Lao PDR and Thailand were among the countries granted with an Award of Merit at the annual UNESCO Asia-Pacific Awards for Cultural Heritage Conservation.
A total of 12 winning projects from five countries, – India, China, Lao PDR, Australia and Thailand – have been recognized in this year’s Heritage Awards. A panel of international conservation experts met in June to review 36 entries from across the Asia-Pacific region.
Tim Curtis, Chair of the Jury and Chief of UNESCO Bangkok’s Culture Unit, said he was impressed with the quality of the entries received this year as well as the geographical expanse they covered, showing that the awards’ message of the importance of cultural preservation is gaining momentum in the region.
“The Jury were very pleased with this year’s submissions, which included fascinating projects from across Asia-Pacific. This reflects a continuing trend over the years where we are seeing a broader diversity of typologies being submitted to the Awards coming from a wider geographical spread,” said Dr. Curtis.
It is the first time that Laos has been rewarded with an Award of Merit with Xieng Thong Temple in Luang Prabang. It is considered as one of the country’s most significant monument and its conservation has been done in cooperation with the Luang Prabang Department of World Heritage. The project has been praised for its systematic conservation planning and execution.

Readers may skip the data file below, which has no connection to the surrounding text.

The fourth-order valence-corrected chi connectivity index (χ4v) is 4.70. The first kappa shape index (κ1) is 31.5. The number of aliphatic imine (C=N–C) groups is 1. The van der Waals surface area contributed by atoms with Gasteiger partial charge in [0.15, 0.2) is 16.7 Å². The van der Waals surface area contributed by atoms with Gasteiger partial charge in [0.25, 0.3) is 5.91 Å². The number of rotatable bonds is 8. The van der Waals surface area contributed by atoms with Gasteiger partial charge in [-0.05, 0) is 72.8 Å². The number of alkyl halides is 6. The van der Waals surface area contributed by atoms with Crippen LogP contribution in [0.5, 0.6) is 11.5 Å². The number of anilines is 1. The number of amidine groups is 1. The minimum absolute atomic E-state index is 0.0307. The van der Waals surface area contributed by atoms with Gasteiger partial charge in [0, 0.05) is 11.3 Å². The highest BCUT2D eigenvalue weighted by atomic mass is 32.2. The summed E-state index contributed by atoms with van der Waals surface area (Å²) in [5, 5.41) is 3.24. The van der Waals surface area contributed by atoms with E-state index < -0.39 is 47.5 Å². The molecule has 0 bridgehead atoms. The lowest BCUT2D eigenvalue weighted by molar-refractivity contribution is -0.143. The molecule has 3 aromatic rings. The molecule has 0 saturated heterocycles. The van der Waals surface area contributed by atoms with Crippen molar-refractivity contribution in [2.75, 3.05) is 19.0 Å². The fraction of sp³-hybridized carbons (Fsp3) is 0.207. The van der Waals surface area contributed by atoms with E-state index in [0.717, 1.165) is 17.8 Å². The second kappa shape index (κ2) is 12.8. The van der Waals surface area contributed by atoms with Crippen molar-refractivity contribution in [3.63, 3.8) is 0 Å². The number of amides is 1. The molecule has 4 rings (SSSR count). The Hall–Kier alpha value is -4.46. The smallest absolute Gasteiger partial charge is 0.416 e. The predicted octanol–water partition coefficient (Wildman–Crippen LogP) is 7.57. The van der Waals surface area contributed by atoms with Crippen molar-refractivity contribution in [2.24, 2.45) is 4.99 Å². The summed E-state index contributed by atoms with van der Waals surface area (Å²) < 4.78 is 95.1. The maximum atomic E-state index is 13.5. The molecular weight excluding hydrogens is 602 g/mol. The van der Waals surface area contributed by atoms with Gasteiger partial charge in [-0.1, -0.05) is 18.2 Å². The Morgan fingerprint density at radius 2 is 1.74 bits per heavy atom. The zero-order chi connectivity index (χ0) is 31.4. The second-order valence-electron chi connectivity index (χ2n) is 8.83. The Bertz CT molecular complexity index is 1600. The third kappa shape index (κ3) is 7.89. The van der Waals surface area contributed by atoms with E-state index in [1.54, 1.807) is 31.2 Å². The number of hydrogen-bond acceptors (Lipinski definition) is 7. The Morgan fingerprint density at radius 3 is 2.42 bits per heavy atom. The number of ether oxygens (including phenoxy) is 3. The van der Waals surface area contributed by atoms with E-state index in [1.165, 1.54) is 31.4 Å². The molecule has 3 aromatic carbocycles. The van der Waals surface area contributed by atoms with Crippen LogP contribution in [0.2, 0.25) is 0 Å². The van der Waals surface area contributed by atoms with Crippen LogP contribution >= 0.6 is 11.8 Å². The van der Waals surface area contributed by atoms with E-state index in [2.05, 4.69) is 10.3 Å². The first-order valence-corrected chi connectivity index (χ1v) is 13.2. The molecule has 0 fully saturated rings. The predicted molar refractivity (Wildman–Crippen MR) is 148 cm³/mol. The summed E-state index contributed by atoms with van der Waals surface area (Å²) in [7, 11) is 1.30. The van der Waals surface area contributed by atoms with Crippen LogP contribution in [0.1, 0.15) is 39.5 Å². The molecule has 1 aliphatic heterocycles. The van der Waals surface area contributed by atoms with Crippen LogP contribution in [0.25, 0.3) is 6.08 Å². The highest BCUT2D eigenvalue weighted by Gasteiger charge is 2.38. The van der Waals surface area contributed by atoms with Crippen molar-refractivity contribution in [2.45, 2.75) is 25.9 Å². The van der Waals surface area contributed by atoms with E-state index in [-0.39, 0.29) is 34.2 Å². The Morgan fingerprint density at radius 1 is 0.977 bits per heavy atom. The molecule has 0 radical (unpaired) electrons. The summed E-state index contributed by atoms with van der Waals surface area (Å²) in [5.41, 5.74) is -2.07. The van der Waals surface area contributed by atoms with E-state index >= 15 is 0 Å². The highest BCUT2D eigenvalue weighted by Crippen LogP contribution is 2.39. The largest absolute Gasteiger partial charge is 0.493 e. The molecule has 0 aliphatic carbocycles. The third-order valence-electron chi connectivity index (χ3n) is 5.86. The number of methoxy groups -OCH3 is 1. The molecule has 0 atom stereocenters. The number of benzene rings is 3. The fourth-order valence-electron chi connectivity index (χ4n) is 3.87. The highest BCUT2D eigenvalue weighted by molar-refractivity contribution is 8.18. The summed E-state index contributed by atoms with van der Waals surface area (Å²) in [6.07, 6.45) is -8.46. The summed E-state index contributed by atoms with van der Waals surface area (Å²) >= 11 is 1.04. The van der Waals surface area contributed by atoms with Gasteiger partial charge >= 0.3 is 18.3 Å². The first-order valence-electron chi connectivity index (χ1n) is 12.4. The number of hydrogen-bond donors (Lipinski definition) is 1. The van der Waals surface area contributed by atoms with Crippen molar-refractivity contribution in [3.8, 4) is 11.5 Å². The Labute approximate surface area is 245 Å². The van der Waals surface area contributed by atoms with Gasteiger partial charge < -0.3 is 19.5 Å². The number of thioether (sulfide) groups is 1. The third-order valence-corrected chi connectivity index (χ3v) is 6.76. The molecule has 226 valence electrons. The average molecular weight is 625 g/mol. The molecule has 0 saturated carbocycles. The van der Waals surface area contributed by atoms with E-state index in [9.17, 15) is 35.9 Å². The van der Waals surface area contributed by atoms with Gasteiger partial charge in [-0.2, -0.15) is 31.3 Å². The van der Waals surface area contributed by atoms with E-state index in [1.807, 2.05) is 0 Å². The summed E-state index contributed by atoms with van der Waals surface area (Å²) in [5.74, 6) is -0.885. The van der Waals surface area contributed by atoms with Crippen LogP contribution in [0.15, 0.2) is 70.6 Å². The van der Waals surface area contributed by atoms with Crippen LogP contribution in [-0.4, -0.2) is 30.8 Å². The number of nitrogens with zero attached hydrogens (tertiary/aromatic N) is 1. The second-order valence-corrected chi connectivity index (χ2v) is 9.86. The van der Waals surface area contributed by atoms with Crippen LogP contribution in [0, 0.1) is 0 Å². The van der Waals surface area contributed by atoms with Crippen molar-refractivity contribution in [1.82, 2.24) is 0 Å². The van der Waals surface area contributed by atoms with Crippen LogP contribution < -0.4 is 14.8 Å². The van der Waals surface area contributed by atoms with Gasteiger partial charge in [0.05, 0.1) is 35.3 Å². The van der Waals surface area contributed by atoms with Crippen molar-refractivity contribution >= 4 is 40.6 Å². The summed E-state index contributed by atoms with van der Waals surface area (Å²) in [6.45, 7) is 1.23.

The involvement of trained monk artisans in producing the traditional decorative works represents a noteworthy revival of an age-old practice of sustaining Buddhist temples. The major initiative has arrested the temple complex’s slow physical decay and reversed previous inappropriate conservation efforts, improving the condition of both the ritual buildings and the monks’ quarters. By combining grassroots efforts with donor support, the project epitomizes the spirit of World Heritage in promoting international cooperation for protecting the world’s most iconic heritage places.
In Thailand, a 19th-century Chanthaburi mansion in the Eastern Region has been turned into a boutique hotel and museum. Baan Luang Rajamaitri Historic Inn is a 151-year-old hotel on the banks of the Chanthaburi River in the city centre and is recognized by UNESCO experts as an example for other old communities in Thailand with its community-based conservation effort now known as the “Chantabun Model”.
The golden teakwood house formerly belonged to a local personality, the late Luang Rajamaitri, one of the province’s pioneering developers of agricultural products. The hotel reopened in October 2014 and is run like a cooperative with inhabitants of the old town being shareholders of the property. It is the first time in Thailand that community members have been co-owners of a social enterprise.
UNESCO highlights that the revitalization of the hotel helped to distil a new spirit in the old town which translated into a large movement to preserve Chanthaburi old town heritage.”The enlistment of over 500 shareholders to invest in the transformation of the house created an innovative new social enterprise model of urban heritage conservation,” the statement said. “The well-executed restoration and adaptive reuse of the Sino-Portuguese building has turned it into the linchpin of an increasingly popular cultural tourism destination.”
The same award was given to two sites in China — Ping Yao Courtyard Houses and Cangdong.